Because the quad-serum screen is not diagnostic and even ultrasound photos aren’t a guarantee of baby’s health, our doctor suggested an additional blood test called the Harmony test. This test would draw my blood and look for pieces of baby’s DNA floating around in my bloodstream. Generally they can find enough of baby’s DNA to make a more certain diagnosis. I said okay because it was non-invasive, unlike other tests offered, such as amniocentesis.
So, after my blood draw, Aaron and I left the hospital a little shell-shocked. What was supposed to be a fun day of finding out the gender of our baby turned into a three hour hospital visit with a doctor who specialized in high-risk pregnancy. That’s not really how we envisioned the day going.
For the next week, I held on to the pictures of our baby. We announced to everyone that we were expecting a boy, amidst lingering fears that he might be sick. I journaled. I prayed. I cried out to God, really. Several days later I wrote in my journal, “We will find out the result of his blood test this week but I feel very calm about it - just giving it over to Jesus, who already knows. So I can rest.”
And later that morning, I received an email.
I sent a screenshot to Aaron and then sat on the floor and cried big, thankful tears. We didn’t realize how tightly we had been holding our breath for the entire week until this very moment when we could finally exhale.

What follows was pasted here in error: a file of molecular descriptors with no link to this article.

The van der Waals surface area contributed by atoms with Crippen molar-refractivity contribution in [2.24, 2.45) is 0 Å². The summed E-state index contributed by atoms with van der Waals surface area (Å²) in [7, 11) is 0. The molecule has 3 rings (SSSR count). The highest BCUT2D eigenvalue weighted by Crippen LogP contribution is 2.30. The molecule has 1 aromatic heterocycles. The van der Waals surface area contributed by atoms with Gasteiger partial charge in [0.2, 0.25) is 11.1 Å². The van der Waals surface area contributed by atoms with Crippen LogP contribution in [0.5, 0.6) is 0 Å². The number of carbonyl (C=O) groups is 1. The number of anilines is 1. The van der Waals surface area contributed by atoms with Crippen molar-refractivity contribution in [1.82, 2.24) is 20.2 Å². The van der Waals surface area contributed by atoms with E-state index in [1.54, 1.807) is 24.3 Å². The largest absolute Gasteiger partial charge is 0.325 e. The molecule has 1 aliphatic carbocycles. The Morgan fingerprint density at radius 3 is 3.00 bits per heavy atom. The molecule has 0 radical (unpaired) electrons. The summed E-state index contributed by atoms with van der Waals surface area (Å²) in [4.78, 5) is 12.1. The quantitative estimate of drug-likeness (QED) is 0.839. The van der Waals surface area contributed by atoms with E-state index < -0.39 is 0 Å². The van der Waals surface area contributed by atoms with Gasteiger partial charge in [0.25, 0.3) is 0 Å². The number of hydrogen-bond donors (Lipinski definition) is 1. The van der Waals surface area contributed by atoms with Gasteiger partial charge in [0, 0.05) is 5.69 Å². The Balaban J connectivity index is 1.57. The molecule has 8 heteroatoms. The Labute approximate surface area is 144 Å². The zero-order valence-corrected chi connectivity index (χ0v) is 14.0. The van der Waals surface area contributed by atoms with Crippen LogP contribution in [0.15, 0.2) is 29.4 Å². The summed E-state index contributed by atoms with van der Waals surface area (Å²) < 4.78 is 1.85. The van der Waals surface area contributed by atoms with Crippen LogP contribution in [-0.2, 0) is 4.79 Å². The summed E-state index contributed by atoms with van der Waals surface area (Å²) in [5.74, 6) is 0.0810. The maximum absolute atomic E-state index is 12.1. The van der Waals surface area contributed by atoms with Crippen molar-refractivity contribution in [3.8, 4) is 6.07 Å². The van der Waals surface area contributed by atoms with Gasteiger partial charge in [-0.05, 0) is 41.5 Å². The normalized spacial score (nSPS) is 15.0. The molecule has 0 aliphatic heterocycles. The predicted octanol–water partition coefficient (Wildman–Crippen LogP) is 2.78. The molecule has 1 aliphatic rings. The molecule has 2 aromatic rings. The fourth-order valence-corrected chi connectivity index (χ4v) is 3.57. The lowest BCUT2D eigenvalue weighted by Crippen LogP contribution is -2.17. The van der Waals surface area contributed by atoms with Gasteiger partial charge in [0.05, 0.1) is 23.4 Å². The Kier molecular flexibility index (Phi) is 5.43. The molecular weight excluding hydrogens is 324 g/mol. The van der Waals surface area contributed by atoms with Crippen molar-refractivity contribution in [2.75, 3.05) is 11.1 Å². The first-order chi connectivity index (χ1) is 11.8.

So, as far as all testing can tell, our precious boy is just fine - growing and kicking me at all hours, and last week we watched on ultrasound as he practiced his breathing. Oh, it was so cute! But, I know this isn’t the story for everyone. I know the story turns out differently – you get the news you most certainly didn’t want. Your baby is sick. You endure the pain and bewilderment of miscarriage. The test results aren’t positive. You get let go from your job. Your relationships aren’t fixed. Your depression lingers. There are trials in life that don’t turn around into good news immediately. You can’t see the point and your “why?” goes unanswered. I’m not forgetting you in this moment - I have been you before.
But I am saying that in all circumstances the only thing I know how to do is lean on the Lord to get me through. I don’t know what other option we have. Where do you turn if not to the One who can carry it all? Is it your pride that says, “I can carry this. I am strong enough to handle this”? Because I would imagine the moment will come when you can no longer handle it. You’ll turn somewhere — to someone or something else to get you through. The thing is, the only One who can handle it is the very One who created you. Would you give it to Him today? Let Him carry you on all the good and bad days - the ones you didn’t see coming and certainly didn’t plan for?
For the week we waited for the results, I prayed that our baby would be okay and even if he wasn’t, that we would have God’s hand of mercy to walk us through whatever was next. I have to say that my heart and mind were covered in a supernatural peace – unexplainable given the circumstances. I was given new measures of compassion, an extra dose of strength, and put myself at the feet of Jesus again and again. This is what he wants anyway, in all our days. In the ordinary days that we would call boring. In the scary and unknown. On the days we want to shout from the rooftops because the joy is too immense and on the days we just cannot get out of bed for the weight of grief. Let each new day be a new opportunity to learn to trust God and remember that our trials are simply to be used in our sanctification to help us look more like Him.
I lift up my eyes to the hills.
From where does my help come?
My help comes from the Lord,
who made heaven and earth.
Psalm 121: 1-2